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And on the economic front, the markets are clearly jittery. There have been several large bankruptcies recently. Just the other day two of the country’s leading retailers collapsed. And there’s a long list of other firms on shaky ground. While these business failures aren’t entirely the fault of brexit, clearly it isn’t helping. And there’s worse to come. Many companies are in holding pattern right now, they are waiting to see the terms of brexit before they make any decision. But its inevitable that there will be some sort of “correction and some significant level of job losses.

In short, everything the remainers warned would happen has happened (or is clearly going to happen). But this is the truth that cannot be spoken by either of the main parties. Brexit is now the official state religion of the UK and speaking ill of it is the equivalent of the Pope coming out to mass on Sunday wearing a Glasgow rangers top and singing a famine song. Brexit is essentially a suicide pact that 37% of the country voted for (without knowing what they were voting for), which will now be implemented on everyone and democracy be damned.

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Again, labour’s policy is more sensible here than the Tory’s, but its still bonkers. Its the classic dilemma of the sweet shop owner v’s the doctor. The doctor wants to cure your cancer with chemotherapy, but the sweet shop owner promises to use chocolate and sweet things which he claims, will not only cure cancer, but all other ills and make you fitter and stronger. So Corybn has to sound like the sweet shop owner, while trying to sell the idea of taking our medicine.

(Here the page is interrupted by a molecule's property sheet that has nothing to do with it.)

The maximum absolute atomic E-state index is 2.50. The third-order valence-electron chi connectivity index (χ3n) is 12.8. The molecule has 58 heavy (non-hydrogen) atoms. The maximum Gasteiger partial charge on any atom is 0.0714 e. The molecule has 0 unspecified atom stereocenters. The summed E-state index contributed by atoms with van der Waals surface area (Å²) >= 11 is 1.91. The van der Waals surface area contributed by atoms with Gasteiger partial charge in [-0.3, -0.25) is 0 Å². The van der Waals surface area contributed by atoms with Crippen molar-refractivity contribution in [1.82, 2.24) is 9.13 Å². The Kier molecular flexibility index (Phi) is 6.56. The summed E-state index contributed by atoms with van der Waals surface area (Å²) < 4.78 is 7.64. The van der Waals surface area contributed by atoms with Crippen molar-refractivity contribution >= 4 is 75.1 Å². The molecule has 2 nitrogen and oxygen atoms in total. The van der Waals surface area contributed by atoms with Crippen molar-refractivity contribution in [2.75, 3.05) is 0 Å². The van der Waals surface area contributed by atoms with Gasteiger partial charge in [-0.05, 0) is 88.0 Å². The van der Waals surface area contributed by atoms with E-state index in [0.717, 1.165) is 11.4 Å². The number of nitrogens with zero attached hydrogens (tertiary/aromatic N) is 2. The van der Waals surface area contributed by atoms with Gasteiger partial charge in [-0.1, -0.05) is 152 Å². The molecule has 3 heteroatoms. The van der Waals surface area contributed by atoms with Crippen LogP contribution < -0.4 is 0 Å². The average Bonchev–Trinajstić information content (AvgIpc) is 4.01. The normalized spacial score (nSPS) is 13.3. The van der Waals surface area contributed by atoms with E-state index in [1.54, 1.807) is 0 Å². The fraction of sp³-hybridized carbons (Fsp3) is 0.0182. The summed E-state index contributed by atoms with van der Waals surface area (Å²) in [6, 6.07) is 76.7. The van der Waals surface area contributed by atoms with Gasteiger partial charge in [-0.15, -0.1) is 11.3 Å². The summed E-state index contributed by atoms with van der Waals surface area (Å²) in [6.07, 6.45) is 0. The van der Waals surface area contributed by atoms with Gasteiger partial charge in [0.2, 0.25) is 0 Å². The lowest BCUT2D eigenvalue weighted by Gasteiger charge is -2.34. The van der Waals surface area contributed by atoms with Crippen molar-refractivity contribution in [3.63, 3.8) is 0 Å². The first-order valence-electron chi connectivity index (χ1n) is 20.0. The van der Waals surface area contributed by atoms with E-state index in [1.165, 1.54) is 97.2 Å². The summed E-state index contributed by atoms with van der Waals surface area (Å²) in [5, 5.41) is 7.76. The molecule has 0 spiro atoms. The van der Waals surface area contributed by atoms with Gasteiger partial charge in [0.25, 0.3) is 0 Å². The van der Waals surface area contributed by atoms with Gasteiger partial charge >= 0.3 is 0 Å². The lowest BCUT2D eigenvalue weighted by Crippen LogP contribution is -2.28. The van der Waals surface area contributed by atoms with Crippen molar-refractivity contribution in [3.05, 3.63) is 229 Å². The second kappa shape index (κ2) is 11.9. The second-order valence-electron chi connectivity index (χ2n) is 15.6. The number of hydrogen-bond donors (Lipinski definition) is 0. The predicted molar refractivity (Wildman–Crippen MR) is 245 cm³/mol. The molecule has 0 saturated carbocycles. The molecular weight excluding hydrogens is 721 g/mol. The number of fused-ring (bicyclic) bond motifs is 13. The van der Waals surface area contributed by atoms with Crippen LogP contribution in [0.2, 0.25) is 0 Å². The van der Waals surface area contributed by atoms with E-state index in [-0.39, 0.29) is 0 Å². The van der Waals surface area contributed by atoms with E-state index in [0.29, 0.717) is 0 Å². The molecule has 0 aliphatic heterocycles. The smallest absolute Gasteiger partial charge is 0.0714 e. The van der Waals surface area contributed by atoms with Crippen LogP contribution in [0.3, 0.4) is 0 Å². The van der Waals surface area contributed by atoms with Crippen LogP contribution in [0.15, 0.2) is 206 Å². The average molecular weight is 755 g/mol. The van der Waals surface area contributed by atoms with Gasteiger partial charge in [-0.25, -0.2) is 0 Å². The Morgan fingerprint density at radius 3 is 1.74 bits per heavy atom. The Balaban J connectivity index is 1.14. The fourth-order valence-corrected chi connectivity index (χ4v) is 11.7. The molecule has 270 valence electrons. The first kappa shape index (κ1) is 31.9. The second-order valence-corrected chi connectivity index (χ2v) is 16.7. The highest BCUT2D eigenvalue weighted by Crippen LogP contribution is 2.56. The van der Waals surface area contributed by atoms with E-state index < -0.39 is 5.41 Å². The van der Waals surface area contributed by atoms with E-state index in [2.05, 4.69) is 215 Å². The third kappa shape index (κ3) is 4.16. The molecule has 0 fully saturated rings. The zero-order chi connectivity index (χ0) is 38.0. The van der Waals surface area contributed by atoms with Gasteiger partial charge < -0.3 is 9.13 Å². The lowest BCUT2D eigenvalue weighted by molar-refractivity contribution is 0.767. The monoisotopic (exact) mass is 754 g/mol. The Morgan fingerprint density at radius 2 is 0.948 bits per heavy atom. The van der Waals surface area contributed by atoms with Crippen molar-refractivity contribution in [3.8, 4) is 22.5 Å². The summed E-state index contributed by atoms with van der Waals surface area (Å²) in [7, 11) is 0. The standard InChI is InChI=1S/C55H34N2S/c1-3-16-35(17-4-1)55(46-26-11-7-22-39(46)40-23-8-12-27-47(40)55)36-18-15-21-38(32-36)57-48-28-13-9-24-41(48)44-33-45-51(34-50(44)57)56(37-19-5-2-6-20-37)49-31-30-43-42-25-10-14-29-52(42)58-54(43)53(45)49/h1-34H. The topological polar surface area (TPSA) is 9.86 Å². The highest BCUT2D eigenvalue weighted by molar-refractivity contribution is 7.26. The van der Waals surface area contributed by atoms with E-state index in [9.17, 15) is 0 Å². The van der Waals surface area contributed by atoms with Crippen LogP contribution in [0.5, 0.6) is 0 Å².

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Of course so long as this impasse lasts, the only winner is going to be the EU. They’ve essentially come out on top at every turn so far, largely because the UK has no real negotiating strategy other than to ask for stuff we can’t get and probably don’t actually want.

Of course the fatal flaw of many in the UK, brexiters, remainers and those in the middle is that they are confusing the EU with someone who actually gives a toss either way. As far as the EU is concerned they have bigger fish to fry right now (climate change, Trump, Russia, Berlusconi, Catalonia, etc.) than deal with the primadonna antics of British politicians.

They’ll try to get an agreement yes, there is some room for compromise. But fundamentally there’s some things they can’t do nor allow. They have been more than clear on that since the very start. And if push comes to shove they’ll just say suit yourselves, c’est la vie and jettison the UK without any agreement.